(This article originally written for and published by Counterpunch Magazine)
Maple Glen, PA war zone — Although I have been a journalist now for 40 years, I have, by design, never sought an assignment as a war correspondent. The idea of dodging enemy bullets, avoiding mines, and of course “friendly” fire, has never appealed to me. And yet, even as President Obama is claiming to be having second thoughts about the drone slaughter he has been overseeing from the White House, I find that I am now a war correspondent in a combat zone in spite of myself.
A month ago I learned, courtesy of my congressional representative, Republican Pat Meehan, that my neighborhood, the Upper Dublin and Horsham area of Montgomery County, PA, is being made into a front-line battle zone in the Afghanistan War.
Not that Rep. Meehan put it that way. No. His announcement was that Montgomery and Bucks County were going to get 250 new jobs thanks to a decision by the Pentagon to set up a new piloting facility for killer drones at the currently mothballed Willow Grove Naval Air Station. This new drone piloting facility, like the ones in Nevada and upstate New York, will be flying drones not from the Willow Grove facility’s huge airfield, but in Afghanistan, Pakistan and wherever else America is fighting the so-called War on Terror.
With this decision, the war has literally come home. Two miles from my house, to be exact.
According to a report in the Lansdale Patch, a local weekly, the US Air Force “has chosen the Pennsylvania Air National Guard’s 111th Fighter Wing, located at the 238-acre Horsham Air Guard Station, adjacent to the shuttered Willow Grove air base to take on a new Remotely Piloted Aircraft mission.”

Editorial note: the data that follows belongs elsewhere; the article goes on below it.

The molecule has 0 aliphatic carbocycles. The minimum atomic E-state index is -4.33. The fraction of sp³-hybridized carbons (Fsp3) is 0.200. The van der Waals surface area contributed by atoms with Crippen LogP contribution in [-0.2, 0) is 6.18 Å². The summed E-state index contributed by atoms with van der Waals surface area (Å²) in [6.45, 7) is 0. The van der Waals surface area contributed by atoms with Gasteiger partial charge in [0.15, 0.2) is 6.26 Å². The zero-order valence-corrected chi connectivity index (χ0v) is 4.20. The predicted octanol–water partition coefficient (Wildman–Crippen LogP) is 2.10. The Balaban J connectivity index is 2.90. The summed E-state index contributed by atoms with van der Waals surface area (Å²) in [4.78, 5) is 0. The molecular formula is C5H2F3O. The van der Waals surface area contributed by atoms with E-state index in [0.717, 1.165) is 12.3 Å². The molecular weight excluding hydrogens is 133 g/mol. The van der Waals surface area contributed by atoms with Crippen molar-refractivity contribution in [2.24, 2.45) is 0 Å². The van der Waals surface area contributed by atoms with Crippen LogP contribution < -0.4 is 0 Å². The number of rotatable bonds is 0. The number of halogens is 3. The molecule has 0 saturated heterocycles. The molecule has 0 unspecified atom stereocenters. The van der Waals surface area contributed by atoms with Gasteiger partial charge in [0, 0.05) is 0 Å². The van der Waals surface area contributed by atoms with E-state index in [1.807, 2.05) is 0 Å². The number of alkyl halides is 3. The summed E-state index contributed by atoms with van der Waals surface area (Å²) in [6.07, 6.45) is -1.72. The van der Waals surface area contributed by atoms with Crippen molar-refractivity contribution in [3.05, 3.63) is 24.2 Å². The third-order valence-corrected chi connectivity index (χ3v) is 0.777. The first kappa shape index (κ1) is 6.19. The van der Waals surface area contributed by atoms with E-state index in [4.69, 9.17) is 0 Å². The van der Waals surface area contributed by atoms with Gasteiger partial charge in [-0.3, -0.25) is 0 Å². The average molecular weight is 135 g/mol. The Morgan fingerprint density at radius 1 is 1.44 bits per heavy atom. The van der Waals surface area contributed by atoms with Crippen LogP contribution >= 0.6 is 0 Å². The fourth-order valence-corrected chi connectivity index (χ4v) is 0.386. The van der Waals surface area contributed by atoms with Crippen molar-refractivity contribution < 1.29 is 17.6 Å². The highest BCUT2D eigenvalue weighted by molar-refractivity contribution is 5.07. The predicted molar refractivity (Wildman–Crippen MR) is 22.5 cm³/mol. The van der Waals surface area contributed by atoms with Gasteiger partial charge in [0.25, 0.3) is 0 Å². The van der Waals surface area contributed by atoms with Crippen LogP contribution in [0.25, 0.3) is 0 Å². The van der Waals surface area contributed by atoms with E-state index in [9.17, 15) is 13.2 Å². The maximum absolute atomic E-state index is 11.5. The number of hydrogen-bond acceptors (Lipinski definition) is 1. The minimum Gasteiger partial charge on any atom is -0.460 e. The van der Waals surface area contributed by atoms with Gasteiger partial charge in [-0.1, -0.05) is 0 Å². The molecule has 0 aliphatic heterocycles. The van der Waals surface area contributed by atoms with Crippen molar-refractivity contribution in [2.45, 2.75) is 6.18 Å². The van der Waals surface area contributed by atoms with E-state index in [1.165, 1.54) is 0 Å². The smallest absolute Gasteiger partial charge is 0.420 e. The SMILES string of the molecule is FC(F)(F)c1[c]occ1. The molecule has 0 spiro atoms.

Effective October 1 the Air Force will have established, in already existing buildings on the currently unused base, a ground-control station for the MQ-9 Reaper. This is one of the two drones (the Predator is the other) that have been responsible for most of the drone killings during the Obama administration’s over four-year expanded use of drone warfare, and that has, according to the organization Drones Watch, been responsible for the documented deaths of over 172 children.
Col. Howard “Chip” Eissler, commander of the Pennsylvania National Guard’s 111th Fighter Wing, which had been flying A-10 Warthog ground attack jets from the base on training runs for years until the base was shut down, issued a press release saying, “This is an exciting time for our wing, and our airmen are energized to embrace this new mission.”
Two-person military teams control each Reaper from a virtual cockpit, with one serving as pilot and the other as a sensor operator. The drones, which carry deadly high-density explosive Hellfire missiles, would not be flying locally, but rather in war theaters or on missions in countries where the US is not at war, but where the Obama White House deems “enemies” to be located.
Left unsaid in the hoopla over the supposed 250 new jobs (only 75 of which would be full-time), is what it means to have combat personnel responsible for killing operating in a densely populated suburb of a major city like Philadelphia.